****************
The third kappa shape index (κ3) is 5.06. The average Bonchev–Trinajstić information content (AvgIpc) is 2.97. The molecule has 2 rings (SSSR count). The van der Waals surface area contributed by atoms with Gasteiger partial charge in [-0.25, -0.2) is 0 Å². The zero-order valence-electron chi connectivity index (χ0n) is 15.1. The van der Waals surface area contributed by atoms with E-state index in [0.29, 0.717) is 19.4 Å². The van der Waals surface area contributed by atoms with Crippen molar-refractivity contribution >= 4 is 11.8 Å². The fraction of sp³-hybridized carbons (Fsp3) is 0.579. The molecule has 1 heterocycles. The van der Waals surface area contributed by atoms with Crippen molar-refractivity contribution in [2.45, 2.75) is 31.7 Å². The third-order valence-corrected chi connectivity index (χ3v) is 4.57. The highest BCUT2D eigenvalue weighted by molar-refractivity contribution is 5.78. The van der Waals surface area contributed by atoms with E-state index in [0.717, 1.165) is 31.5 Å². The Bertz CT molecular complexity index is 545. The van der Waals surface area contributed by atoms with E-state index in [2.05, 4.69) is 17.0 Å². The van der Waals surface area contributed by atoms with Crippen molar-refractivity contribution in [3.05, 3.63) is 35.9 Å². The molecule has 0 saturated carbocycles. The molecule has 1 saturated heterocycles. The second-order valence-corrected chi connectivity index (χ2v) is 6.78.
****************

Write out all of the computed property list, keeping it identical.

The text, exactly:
The third kappa shape index (κ3) is 5.06. The average Bonchev–Trinajstić information content (AvgIpc) is 2.97. The molecule has 2 rings (SSSR count). The van der Waals surface area contributed by atoms with Gasteiger partial charge in [-0.25, -0.2) is 0 Å². The zero-order valence-electron chi connectivity index (χ0n) is 15.1. The van der Waals surface area contributed by atoms with E-state index in [0.29, 0.717) is 19.4 Å². The van der Waals surface area contributed by atoms with Crippen molar-refractivity contribution >= 4 is 11.8 Å². The fraction of sp³-hybridized carbons (Fsp3) is 0.579. The molecule has 1 heterocycles. The van der Waals surface area contributed by atoms with Crippen molar-refractivity contribution in [2.45, 2.75) is 31.7 Å². The third-order valence-corrected chi connectivity index (χ3v) is 4.57. The highest BCUT2D eigenvalue weighted by molar-refractivity contribution is 5.78. The van der Waals surface area contributed by atoms with E-state index in [0.717, 1.165) is 31.5 Å². The Bertz CT molecular complexity index is 545. The van der Waals surface area contributed by atoms with E-state index in [2.05, 4.69) is 17.0 Å². The van der Waals surface area contributed by atoms with Crippen molar-refractivity contribution in [3.05, 3.63) is 35.9 Å². The molecule has 0 saturated carbocycles. The molecule has 1 saturated heterocycles. The second-order valence-corrected chi connectivity index (χ2v) is 6.78.